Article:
• Intrusion detection and prevention - Intrusion detection and prevention systems focus on identifying incidents, logging information about them, taking action to stop intrusions and reporting incidents to administrators for further review. These systems work well to stop unusual IPs and to block worms, botnets and other malware. They add an additional layer of security between the firewall and antivirus software.

  • Remote Lock Down and Data Destruction - Credentials and devices that are tagged as inactive can have "self destruct" or "remote lock down" code downloaded and activated in such a way that all of the "sensitive data" on the remote device is "erased" and the device put in such a state that it is not usable with intervention by the enterprise. Extreme care should be used if this option is used and the help desk should have procedures in place so that devices remotely locked down in such a manner can be re-activated.

  • Data leakage protection - You can secure data, regardless of where it is in relation to the network, with data leakage prevention (DLP) technology. DLP solutions tag data based on a set of criteria such as location of data, application type, file type, keywords and common data strings. These tags alert IT when the data is being used in a certain manner. DLP can prevent the data from being copied, e-mailed, sent via IM, printed, saved to a different device, changed to a different file type or otherwise altered.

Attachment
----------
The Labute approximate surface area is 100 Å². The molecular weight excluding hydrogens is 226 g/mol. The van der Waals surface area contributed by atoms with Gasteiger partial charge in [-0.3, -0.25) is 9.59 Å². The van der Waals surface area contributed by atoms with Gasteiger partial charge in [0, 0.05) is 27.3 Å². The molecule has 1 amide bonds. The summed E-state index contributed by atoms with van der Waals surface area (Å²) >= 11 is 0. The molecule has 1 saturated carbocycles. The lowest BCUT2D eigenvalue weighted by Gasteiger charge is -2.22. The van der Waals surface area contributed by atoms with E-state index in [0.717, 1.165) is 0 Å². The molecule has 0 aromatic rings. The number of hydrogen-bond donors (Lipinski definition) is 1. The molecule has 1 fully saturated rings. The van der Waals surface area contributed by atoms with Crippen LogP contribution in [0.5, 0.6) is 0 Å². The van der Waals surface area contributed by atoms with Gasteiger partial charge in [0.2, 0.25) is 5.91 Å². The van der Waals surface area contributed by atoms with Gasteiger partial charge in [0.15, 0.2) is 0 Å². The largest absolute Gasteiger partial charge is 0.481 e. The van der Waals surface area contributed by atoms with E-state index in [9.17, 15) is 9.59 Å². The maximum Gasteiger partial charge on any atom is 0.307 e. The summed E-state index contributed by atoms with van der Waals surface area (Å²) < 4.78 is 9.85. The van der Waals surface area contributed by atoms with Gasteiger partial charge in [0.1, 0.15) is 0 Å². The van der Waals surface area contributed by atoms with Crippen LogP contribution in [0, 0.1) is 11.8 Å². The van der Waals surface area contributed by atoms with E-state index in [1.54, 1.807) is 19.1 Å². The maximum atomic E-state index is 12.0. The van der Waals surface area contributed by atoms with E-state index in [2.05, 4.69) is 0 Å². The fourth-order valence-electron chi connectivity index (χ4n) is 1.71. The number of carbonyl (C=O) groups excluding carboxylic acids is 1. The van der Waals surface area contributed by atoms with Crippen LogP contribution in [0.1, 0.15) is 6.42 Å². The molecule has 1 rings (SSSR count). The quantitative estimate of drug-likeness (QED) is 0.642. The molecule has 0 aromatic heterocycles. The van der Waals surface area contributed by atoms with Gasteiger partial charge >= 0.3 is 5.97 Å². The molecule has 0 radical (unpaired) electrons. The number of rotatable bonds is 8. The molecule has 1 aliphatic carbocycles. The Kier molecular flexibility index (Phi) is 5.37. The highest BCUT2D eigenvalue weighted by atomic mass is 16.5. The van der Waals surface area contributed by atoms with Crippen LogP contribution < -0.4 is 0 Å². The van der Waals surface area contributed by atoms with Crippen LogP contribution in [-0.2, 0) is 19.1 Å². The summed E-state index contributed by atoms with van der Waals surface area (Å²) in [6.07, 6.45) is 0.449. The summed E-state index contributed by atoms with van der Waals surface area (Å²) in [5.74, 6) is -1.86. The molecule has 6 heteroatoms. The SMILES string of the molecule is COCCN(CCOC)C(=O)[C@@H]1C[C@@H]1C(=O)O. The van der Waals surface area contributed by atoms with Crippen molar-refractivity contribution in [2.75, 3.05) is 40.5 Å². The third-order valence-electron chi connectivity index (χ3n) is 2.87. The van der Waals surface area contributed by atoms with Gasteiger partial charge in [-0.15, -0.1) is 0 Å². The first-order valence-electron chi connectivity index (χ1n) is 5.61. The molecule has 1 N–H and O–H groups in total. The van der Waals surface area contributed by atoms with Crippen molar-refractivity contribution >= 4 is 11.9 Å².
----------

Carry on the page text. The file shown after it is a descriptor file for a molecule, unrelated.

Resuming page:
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Mobile Device Access and Use Policy

Mobile Device Access and Use PolicyThe purpose of this policy is to define standards, procedures, and restrictions for end users who have specific and authorized business requirements to access enterprise data from a mobile device connected via a wireless or unmanaged network outside of ENTERPRISE's direct control. This policy applies to, but is not limited to, all devices and media that fit the following device classifications:

  • Smartphones
  • PDAs
  • USB applications and data
  • Laptop/notebook/tablet computers
  • Ultra-mobile PCs (UMPC)
  • Mobile/cellular phones
  • Home or personal computers used to access enterprise resources
  • Any mobile device capable of storing corporate data and connecting to an unmanaged network

The policy applies to any hardware and related software that could be used to access enterprise resources, even if the equipment is not approved, owned, or supplied by ENTERPRISE.

Mobile Device Access and Use Policy Template - This policy is 10 pages in length. It contains everything that an enterprise needs to implement a functioning and compliant mobile device and use process. Included are forms defining the mobile device environment.

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Mobility Policy Bundle

Mobility Policy Bundle - All of the policies below are included as individual MS Word files and a single PDF file. Electronic forms are all individual documents that are easily modifiable